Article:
On February 1, 2016, a landmark agreement for the protection and conversation of a large swath of British Columbia’s coastline was established.
After nearly 20 years of negotiations, environmental non-government organisations (ENGOs), 26 First Nations communities, industry representatives, and the provincial government of British Columbia agreed on how to protect, conserve, and responsibly manage one of the largest — and still fairly intact — coastal temperate rainforests in the world.
The agreement may, indeed, offer a framework for other future large-scale environmental agreements. It recognises the need for First Nations to responsibly manage their ancestral lands and benefit from its exploitation.
The agreement also recognises the need to preserve intact forest for the protection of biodiversity. The industry gets to harvest the timber it needs while following a new ecosystem-based forestry management practice. This, in turn, will allow the paper product companies operating in the GBR to use the prized sustainability label for their products.
It is a jewel for all to enjoy.
An area roughly 32,000 km2 (12,000 square miles), the GBR is more than twice as large as Lake Michigan. Canada’s West Coast is one of the most awe-inspiring natural areas of the country.
A visit will stir all sorts of emotions within, starting with the sheer size of the gigantic Douglas firs that make you feel so small, the 1000-year-old red cedar trees that were there well before Columbus showed up on the other side of the continent, the pristine rivers and lakes teeming with fish and wildlife activities, and, of course, the great “spirit bear.”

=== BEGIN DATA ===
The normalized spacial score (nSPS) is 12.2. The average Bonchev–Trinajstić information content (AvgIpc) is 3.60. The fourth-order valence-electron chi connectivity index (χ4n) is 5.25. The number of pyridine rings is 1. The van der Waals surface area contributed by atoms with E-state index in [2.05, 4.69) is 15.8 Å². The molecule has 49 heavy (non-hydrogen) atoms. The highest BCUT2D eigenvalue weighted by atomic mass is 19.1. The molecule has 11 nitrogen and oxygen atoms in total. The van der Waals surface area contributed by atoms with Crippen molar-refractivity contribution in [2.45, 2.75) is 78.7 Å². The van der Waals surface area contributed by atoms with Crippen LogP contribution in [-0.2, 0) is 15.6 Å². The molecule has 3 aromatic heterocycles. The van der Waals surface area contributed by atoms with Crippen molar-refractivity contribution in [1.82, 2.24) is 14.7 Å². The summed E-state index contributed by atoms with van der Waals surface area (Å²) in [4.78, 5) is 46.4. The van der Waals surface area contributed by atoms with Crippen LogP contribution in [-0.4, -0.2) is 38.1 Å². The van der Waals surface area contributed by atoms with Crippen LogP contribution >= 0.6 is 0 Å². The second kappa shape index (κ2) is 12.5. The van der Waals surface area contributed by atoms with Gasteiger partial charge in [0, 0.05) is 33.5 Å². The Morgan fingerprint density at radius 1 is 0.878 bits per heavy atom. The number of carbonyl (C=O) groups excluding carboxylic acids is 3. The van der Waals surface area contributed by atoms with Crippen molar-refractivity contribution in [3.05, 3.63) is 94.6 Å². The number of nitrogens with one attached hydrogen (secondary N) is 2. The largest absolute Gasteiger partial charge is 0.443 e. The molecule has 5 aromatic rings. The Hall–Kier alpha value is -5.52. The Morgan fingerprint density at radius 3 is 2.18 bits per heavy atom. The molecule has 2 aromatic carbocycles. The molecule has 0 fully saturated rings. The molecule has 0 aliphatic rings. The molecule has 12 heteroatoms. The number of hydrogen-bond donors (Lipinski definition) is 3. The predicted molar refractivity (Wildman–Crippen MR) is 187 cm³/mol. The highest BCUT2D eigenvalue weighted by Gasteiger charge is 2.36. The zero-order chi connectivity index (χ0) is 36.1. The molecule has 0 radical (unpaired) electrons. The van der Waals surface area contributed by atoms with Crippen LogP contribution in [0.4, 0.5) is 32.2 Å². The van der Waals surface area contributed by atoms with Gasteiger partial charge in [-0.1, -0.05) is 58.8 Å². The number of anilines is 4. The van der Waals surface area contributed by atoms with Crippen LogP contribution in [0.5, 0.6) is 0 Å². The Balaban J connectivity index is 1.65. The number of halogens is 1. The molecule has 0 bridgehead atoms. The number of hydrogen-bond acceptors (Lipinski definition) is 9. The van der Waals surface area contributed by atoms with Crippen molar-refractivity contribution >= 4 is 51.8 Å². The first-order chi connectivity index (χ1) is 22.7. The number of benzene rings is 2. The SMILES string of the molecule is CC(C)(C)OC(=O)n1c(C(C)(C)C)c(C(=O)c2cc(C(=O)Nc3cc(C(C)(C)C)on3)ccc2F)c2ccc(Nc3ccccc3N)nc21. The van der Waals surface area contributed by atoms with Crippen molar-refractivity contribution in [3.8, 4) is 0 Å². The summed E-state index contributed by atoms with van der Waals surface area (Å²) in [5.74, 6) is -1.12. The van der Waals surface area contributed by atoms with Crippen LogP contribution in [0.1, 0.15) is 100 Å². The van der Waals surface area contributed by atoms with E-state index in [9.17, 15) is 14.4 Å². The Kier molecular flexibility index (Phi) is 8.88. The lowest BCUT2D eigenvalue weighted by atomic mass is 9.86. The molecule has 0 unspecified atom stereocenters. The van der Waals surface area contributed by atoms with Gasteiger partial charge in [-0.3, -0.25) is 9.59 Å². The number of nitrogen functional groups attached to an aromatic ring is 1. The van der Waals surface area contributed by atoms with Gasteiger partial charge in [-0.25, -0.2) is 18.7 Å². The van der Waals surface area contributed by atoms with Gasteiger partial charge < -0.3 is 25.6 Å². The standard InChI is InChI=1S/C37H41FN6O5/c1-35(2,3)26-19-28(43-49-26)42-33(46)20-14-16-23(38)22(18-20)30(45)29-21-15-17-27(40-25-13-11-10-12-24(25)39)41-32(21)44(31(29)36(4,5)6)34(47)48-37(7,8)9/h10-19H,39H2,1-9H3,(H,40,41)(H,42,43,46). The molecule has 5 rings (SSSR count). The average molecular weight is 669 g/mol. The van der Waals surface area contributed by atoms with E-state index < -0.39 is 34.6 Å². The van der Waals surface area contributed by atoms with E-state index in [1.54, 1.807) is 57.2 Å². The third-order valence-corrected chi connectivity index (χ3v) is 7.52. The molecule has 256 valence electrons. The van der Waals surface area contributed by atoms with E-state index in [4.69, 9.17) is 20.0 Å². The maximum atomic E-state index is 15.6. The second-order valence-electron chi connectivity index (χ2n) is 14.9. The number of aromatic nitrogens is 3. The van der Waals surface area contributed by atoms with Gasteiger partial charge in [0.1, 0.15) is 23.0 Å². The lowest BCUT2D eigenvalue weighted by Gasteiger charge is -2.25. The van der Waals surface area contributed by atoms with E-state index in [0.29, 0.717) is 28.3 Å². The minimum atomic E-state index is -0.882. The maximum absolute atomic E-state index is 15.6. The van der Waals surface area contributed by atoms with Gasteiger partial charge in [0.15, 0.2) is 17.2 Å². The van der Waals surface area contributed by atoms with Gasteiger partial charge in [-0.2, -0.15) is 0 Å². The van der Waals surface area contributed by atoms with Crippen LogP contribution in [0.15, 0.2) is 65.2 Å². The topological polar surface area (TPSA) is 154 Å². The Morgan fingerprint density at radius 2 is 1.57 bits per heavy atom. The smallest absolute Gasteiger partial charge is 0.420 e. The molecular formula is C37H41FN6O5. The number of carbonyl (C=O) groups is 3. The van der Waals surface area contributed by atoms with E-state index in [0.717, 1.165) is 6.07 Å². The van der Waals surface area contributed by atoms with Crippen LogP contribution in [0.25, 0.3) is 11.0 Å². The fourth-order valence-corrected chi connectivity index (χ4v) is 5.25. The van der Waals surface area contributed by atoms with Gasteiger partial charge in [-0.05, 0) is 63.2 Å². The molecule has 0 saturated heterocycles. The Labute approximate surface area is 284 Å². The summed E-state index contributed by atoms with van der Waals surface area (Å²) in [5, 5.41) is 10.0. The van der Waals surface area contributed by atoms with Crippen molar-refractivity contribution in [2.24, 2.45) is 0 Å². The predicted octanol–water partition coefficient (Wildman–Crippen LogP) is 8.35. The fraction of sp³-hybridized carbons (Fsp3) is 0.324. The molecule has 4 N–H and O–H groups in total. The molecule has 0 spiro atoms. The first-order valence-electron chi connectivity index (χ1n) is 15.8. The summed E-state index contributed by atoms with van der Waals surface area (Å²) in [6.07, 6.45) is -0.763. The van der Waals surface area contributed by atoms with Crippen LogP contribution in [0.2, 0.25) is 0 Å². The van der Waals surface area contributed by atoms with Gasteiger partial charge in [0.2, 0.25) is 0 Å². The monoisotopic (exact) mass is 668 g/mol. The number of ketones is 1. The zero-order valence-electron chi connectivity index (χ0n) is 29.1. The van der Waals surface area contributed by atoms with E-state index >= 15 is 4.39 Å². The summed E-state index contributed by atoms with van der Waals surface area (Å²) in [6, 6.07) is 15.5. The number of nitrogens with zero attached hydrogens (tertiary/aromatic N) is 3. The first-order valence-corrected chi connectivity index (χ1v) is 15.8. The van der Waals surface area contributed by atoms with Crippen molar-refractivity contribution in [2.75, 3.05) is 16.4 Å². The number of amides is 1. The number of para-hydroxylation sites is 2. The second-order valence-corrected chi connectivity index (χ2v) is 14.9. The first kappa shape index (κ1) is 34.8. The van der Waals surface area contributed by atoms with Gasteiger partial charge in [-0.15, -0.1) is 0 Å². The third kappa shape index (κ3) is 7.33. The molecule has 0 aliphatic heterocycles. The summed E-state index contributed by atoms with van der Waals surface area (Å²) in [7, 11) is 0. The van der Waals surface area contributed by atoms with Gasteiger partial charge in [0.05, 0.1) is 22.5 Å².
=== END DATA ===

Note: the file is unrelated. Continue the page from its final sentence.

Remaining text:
Once on site, one gets the overwhelming feeling that this “gift of nature” must be indeed preserved for future generations.
Publishers want sustainable and conflict-free papers.
In the mid-1990s, the large and influential German Pulp and Paper Association became keenly aware of the logging practices in the GBR and, over time, took the position that all parties needed to arrive at an agreement if they were going to continue to buy Canadian forest products.
Many other publishers followed suit either because of environmental organisations’ pressures or pressure coming from their own customers.
In Canada, The Globe and Mail supported ENGOs like Canopy Planet with its forest conservation and sustainable forest management goals for Canada’s boreal and rainforests.
In particular, The Globe’s publisher, Phillip Crawley, participated in live conversations and discussion groups for the cause. The company also provided advertising space for the promotion of the creation of the Broadback Forest conservation area, an area of the boreal forest in Quebec that still offers intact forests, pristine rivers, and lakes, and is host to a crucial biodiversity that supports endangered species like the woodland caribou.
A July 2015 agreement between ENGOs, First Nations, the industry, and the government will effectively protect about 62% of the Broadback Forest area and improve logging practices for the rest of it. It is worthy to note that the protected area is equivalent to an area eight times the size of New York City.
It is, however, a balancing act. Costs for printing newspapers are always top of mind, notwithstanding the issue of finding solid recycled fiber that can sustain the high-speed printing presses we now depend on.
Nonetheless, we are all custodian of this one planet, and we should collectively continue to foster responsible forest management principles and unrelenting innovation.